Species: Nycticebus coucang
Physical Description: The Slow Loris shows little sexual dimorphism, therefore the heights of both males and females range between 265-380 mm, and their weights range from 375-20W g, with the average weight being 1.2 kg. The coloration of their shom thick, wooly coat varies from a brownish gray to a deep reddish brown, and they usually exhibit a dark midline along the neck and back with a light streak between their dark orbitals. Large eyes that aid their nocturnal lifestyle, a rhinarium (moist snout), a hair covered face, and a 5 cm long vestigial tail are among their other features. They also have a tooth comb and a tongue comb, as well as a toilet claw on their second toe for grooming purposes. (Only their first toe is truly opposable to the other digits.) Longevity: 10-14 years. Locomotion: The Slow Loris has lost the ability to leap. Its main means of movement is walking hand over hand along branches, in which it alternately places one hand forward and then brings the foot of the same side forward. It then extends the other hand and brings the other foot to that hand. It tends to climb slowly and deliberately.
Geographic Location: SE Asia, China, India and Indonesia. (From Vietnam to Borneo.)
Ecology: The Slow Loris, an arboreal creature, only inhabits the thickest of vegetation. It is primarily found in tropical evergreen forests, primary or secondary forests, or in groves of bamboo. It often shares its habitat with monkeys, but due to its nocturnal lifestyle, it does not have to compete ecologically with the monkey. The Slow Lorises' secretive and nocturnal lifestyle, makes them difficult to observe, therefore accurate population densities are difficult to obtain. Although it has been noted that large suitable habitats have zero population, while other small areas (of 50 to 100 sq. km) would be inhabited with large populations. While home and day ranges were not found in multiple sources, they would presumably be quite limited due to its nature of slow movement, and lack of leaping abilities. If it is confronted with a predator (such as a snake) they let themselves fall to the Earth, a rather effective means of escape in thick vegetation. When threatened it may also exude a strong smelling substance that can be toxic if combined with their saliva. This scent warns the predator of their foul taste. Finally in the event of in attack it buries its head in its hands and presents its shield (hump-like protuberances formed by the vertebrae that are covered by thickened skin,) it then sways from side to side as the attacker charges. The entire time it holds on to the branch with the tight grip of its feet.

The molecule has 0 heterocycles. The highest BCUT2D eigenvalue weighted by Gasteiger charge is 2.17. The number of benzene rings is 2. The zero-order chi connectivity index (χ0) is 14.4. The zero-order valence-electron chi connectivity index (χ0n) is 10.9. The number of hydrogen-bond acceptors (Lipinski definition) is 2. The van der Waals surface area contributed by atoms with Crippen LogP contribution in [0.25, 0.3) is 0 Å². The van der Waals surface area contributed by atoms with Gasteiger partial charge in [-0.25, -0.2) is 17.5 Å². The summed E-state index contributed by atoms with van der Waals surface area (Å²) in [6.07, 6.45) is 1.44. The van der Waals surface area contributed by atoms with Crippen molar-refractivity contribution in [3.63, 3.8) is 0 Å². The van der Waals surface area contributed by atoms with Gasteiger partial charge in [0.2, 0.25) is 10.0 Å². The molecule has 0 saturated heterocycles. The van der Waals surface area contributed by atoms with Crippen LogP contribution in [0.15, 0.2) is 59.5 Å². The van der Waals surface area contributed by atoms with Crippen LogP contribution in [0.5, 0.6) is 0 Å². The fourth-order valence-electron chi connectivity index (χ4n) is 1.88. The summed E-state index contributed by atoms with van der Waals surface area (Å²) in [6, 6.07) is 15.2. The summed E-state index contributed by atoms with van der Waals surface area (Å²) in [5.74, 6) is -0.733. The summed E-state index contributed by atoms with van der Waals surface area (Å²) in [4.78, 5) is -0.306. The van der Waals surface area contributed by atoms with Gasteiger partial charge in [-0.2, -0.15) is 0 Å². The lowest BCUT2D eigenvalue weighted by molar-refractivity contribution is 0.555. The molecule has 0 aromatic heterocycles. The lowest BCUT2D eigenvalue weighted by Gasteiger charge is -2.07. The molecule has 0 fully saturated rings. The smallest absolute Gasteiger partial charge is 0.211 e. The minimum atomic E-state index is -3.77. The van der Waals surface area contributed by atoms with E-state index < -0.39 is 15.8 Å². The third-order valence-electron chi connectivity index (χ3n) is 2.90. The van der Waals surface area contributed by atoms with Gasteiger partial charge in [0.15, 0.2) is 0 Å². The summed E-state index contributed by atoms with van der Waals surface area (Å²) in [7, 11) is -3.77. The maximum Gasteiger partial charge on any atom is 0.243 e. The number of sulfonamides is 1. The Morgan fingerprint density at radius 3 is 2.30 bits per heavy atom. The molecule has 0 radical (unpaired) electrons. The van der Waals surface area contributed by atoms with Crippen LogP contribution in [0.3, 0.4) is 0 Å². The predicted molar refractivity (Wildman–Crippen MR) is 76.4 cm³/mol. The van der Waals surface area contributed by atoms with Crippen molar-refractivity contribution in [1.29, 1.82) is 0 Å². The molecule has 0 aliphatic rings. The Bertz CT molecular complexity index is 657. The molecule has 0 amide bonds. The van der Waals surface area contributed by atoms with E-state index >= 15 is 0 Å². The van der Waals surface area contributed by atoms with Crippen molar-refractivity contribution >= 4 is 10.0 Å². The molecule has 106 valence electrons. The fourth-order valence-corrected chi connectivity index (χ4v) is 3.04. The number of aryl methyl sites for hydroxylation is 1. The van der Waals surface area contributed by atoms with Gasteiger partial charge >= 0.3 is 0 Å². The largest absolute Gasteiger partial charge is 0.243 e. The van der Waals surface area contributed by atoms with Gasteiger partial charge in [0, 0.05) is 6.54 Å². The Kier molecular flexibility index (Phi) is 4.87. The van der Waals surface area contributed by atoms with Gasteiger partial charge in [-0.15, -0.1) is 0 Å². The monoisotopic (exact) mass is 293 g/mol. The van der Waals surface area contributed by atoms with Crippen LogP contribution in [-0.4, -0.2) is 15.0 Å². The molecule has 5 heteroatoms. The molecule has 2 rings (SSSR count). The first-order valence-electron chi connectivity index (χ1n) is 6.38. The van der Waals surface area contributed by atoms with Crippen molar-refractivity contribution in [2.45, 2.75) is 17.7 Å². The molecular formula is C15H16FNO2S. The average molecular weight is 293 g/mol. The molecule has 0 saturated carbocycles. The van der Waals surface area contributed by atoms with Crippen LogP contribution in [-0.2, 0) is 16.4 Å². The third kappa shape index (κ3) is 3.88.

Diet: The Slow Lorises' diet consists of large mollusks, insects, lizards, birds, small mammals, eggs, gum and fruits. They also possess the ability to digest irritant caterpillars and butterflies, foul smelling beetles and poisonous millipedes. [Of Pottos and Lorises smaller species feed more on prey (70-80%) and larger species feed more on fruits and gums (70-80%.)] The Slow Loris locates its prey primarily by smell. It then strikes with amazing speed by gripping a branch with both hind feet, standing erect and then throwing its body forward to seize its prey with both hands.
Social Organization: While the exact social system is not known, both the possibility of a solitary or polygynous way of life were noted. Assuming they have a solitary system (solitary was more often cited) a group would contain one female and her offspring (I or 2 babies.) A male would also be part of this group, but the male could be pan of a different female's group as well. The Slow Loris urine washes and marks its territory by urinating on its hands and then walking along, or by dragging its genitals along. Males appear strongly territorial and will not tolerate the presence of another adult male. Slow Lorises are believed to be polygamous with male territories often overlapping those of several females, they thus have a male dominant hierarchy. they all forage alone.
Intelligence: They are not the brightest of primates, and lack much of the problem solving capabilities exhibited by most other primates.
Reproduction: Birth Season: when vegetation is at a maximum level. Male/Female Age of Sexual Maturity: Approx. 18 mos. Gestation Length: 193 days. Estrous Cycle: consists of 37-54 days, and are receptive 5-6 days. At this time female produces high pitch whistle. Litter Size: usually single, occasionally twins. Interbirth Interval: 12-18 mos. Infant Birth Weight: 45 g.
Parental Care: Infants are carried by their mother and perhaps also by their father. They may be left clinging to a branch for short periods of time. They are carried until they are approximately the same size as the female, and begin weaning at nine months, although they can cat solid food as soon as ten days after birth. Although multiple sources did not state how long the young stay with their mother or continue contact, presuming a solitary lifestyle they would most likely leave when they have reached sexual maturity. Special Interests: The Slow Loris is one of only two species of mammals that is poisonous.